Sunday, April 02, 2006

Creative Writing

While I was visiting my parents I availed myself to reading the dead tree version of the local newspaper The Sun-Herald and went to the Opinions and Editorial section.

I found a piece written by Molly Ivins that caused a few chuckles as I saw her practice journalistic sleight of hand to push her opinion up hill in regards to immigration and securing the border.

She talks of a section of cyclone fence [17ft tall] with 'bob-wire' being defeated in thirty seconds. Now being someone who spent a bit of childhood on a farm I was puzzled by 'bob-wire,' was Molly so eager to write this piece she forgot it is called barb-wire? Well to my chagrin some people do call it 'bob-wire' so that idea went out the window. The photo titled A is barb-wire as it is typically put atop cyclone fencing. This is meant to keep the average mischief maker out of places like storage units or auto junkyards. It can be used for more important situations but it would need upgrading, like motion sensors to detect someone climbing it. A truth about this type of barb-wire in this arrangement is this, it is easy to get over. Someone just needs to toss a denim jacket or a jacket of similar heavy material over the three strands, pull the sleeve through the gap in the bottom, pull it as hard as possible to collapse the strands, and tie it off to itself - or just use a set of wire cutters.

Next lets look at photo C which is an example of cyclone fence as used on a tennis court. You notice the gaps in the fence as the bent pieces of thick wire are interlocked to make the fence. It is this interlocking that gives this fence its more popular name: chain-link fence. Each of these gaps can give a determined person a handhold and foothold to get up and over the fence. Or if our intruder is better prepared then a good set of wire cutters will go through this chain-link fence in a matter of minutes.

So you can now understand how fallacious Molly Ivins' charming little anecdote is. What is picture B you are wondering? This is what the military deployed on the Mississippi Gulf Coast to keep people out of the destroyed areas after Katrina. This particular multi-strand of concertina wire ran parallel to the railroad tracks that went through Long Beach, MS. Another name for this stuff is razor wire. Each barb has two very sharp points that seem to be very long and since it is not a round but a flat profile the wire itself is very difficult to cut. To roll it up, one has to use special heavy mittens that has metal links embedded in it.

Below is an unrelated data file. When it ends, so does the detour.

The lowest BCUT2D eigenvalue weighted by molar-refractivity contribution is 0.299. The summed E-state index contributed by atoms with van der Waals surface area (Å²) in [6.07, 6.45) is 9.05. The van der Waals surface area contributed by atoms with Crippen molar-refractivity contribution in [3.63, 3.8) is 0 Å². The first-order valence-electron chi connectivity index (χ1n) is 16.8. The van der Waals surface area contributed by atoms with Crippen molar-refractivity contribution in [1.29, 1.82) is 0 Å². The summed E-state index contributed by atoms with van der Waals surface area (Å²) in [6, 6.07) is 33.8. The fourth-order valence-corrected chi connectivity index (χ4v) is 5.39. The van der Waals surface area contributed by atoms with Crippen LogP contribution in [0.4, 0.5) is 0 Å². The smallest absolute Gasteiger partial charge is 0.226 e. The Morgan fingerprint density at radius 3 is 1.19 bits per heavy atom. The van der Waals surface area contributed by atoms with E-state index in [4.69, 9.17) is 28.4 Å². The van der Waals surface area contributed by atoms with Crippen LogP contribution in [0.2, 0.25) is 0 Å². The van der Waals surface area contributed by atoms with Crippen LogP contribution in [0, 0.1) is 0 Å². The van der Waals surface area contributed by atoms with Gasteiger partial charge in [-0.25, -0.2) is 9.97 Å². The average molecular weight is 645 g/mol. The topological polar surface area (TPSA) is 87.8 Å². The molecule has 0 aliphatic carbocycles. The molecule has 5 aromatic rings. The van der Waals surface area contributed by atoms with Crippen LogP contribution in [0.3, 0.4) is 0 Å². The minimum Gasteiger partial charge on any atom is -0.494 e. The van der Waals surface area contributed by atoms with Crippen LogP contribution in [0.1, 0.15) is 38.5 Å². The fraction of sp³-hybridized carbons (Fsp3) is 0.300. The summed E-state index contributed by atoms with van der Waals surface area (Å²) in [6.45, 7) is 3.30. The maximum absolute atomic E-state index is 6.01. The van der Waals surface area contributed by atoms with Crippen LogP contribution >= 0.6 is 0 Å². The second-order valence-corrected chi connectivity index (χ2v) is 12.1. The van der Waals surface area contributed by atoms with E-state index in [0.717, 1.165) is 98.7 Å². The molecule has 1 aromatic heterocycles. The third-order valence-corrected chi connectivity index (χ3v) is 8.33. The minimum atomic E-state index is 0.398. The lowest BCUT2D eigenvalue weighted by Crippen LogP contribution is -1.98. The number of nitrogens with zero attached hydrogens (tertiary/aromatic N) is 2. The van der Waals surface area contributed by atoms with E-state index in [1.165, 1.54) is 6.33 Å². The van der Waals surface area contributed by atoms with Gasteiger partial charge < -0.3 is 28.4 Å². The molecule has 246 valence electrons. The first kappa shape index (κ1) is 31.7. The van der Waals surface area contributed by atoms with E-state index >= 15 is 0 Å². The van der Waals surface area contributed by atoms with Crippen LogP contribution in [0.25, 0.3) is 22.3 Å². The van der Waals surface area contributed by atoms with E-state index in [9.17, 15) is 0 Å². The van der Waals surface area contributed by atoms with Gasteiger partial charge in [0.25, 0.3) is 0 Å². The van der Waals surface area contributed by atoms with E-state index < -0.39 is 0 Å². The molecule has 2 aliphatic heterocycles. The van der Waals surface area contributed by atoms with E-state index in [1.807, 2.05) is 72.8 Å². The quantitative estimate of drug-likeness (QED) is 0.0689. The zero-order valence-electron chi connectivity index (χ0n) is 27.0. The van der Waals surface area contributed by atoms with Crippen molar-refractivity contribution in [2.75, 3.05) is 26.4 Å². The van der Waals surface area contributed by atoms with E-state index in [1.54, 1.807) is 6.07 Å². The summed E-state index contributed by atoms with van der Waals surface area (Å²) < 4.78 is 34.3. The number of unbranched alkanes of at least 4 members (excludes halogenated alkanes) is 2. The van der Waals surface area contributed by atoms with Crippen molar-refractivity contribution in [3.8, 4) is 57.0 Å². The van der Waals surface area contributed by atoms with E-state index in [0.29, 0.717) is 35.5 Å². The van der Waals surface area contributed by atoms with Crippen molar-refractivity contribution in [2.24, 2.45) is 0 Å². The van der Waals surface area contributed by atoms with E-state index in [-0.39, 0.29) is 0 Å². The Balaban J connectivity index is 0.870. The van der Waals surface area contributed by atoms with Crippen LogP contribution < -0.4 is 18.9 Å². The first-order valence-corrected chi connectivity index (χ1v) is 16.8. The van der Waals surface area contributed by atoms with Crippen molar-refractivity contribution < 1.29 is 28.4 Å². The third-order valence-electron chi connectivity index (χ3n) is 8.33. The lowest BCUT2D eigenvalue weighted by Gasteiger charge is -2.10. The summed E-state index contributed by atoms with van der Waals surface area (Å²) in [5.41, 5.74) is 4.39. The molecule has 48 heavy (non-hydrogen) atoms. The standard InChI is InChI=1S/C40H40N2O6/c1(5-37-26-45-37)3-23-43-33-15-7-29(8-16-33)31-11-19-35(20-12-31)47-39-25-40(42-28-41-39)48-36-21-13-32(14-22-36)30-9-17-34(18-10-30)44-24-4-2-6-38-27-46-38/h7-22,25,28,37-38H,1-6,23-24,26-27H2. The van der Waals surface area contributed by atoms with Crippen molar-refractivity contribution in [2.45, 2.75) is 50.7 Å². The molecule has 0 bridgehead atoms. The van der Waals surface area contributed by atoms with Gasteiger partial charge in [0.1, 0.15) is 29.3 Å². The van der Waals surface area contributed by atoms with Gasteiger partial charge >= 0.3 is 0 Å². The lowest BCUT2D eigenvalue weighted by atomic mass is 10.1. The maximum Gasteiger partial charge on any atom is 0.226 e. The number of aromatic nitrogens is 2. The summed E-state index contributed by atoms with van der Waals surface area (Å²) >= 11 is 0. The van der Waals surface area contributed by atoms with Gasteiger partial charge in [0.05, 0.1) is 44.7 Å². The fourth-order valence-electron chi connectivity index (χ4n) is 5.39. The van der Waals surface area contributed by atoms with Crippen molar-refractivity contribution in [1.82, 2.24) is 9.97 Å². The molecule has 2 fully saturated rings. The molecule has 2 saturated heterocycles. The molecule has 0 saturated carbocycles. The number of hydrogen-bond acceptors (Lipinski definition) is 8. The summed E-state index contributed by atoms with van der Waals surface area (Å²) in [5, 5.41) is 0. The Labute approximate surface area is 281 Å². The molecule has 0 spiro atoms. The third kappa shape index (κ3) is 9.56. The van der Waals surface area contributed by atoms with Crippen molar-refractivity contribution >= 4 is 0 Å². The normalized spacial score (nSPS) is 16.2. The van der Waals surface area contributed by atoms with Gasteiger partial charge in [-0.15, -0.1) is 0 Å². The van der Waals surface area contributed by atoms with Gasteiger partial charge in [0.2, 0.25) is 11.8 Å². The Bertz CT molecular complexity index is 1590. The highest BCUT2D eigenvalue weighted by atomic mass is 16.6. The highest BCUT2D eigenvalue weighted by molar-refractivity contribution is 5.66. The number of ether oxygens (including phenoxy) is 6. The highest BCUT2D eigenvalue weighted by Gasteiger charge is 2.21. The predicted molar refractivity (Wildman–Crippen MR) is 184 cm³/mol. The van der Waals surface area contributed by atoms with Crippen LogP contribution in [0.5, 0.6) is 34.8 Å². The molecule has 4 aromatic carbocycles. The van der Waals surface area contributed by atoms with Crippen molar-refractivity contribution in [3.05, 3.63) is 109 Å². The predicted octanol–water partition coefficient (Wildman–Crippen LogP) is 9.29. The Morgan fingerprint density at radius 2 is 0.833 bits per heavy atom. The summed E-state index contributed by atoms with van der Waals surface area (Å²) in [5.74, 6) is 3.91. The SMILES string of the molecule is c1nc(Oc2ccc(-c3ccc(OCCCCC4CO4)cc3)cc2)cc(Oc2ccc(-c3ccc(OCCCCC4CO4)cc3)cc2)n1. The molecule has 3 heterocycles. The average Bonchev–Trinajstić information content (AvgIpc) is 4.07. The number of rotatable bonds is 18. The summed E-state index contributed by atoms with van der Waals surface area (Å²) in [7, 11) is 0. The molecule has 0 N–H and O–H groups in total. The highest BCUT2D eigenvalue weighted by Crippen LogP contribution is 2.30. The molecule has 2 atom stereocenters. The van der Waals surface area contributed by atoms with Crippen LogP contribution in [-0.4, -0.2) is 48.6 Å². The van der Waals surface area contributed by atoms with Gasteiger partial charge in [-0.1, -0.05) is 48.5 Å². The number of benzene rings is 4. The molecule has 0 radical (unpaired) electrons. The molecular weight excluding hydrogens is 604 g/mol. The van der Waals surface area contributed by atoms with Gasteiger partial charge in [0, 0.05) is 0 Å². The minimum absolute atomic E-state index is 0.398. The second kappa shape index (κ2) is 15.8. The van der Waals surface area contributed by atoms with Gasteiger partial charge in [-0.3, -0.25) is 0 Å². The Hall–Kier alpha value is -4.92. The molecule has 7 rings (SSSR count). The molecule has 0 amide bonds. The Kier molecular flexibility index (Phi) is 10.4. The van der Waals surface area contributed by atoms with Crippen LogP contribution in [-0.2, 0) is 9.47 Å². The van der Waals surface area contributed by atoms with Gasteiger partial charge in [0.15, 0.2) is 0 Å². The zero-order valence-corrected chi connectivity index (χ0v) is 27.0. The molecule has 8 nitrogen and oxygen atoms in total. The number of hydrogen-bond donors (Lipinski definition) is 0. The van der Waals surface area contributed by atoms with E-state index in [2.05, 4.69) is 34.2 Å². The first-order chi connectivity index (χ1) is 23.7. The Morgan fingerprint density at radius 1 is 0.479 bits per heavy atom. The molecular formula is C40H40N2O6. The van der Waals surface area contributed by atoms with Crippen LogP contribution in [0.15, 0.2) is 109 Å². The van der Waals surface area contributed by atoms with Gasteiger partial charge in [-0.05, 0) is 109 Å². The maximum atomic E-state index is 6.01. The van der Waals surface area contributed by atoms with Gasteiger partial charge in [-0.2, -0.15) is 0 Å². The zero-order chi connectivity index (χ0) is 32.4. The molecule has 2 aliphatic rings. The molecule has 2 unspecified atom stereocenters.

And to further demolish Molly's little piece, the Great Wall of China failed because the barbarians could go around it or they just raided the trade caravans out of sight of the wall. Do not think the theoretical fence to separate the United States from Mexico will have to worry about exposed endpoints. Now the Israelis are building a proper reinforced concrete wall to keep the homicidal Arabs contained to Gaza and that should serve as a good model for whatever is built in the United States.

For a look at what is facing Mississippi and its Gulf Coast please read this article from GCN about all the changes that will be happening to make the place more resilient to hurricanes.


Anonymous said...

Anna, that razor wire reminds me of the stuff we have between the fences at the penitentiary. There were, I believe 13 coils set in a ramp like fashion. We could always tell when someone was working on the wire, because even with protection, they would be into the clinic with scratches and puncture wounds. As nasty as that stuff is, there were numerous stories of inmates making it over the interior fence, the razor wire coils and being stopped going over the outside fence.

Anna said...

Can you please clarify your comments since I am not sure if you are saying razor wire is easy to defeat or not.

Anonymous said...

If you have the motivation, it is not impenetrable. From what I have been told, the imate would make a suit or armor from magazines and newspapers, wearing it under his clothing. That with a couple of pair of gloves and the will, and you can make it. Also, two heavy sheets of cardboard over the coils would give sufficient protection.

Now, that is if you can do all of this wothout being observer by the guards in the towers. Newspaper and magazines doesn't do much to stop a .223.


Anna said...

With determination any defense is breachable.

I guess I was not clear in my writing. I should have stated better that Ivins was using the easiest type of fence to defeat as her reasoning why fencing the border is a bad idea.

Thanks for pointing out my faux pas AndyJ :)

Anonymous said...

Your humble servent


Mike's America said...

The fence under discussion at the border is no simple row of razor wire.

Molly Ivins is engaging in willful disinformation... As usual.

Anna said...

Just saw on Little Green Footballs Saudi Arabia is thinking of building a fence along its border with Iraq to keep its own Saudi jihadis from returning.

Did the EU ever erect that fence in Poland and Hungary to keep coutries further east from sending their downtrodden masses west?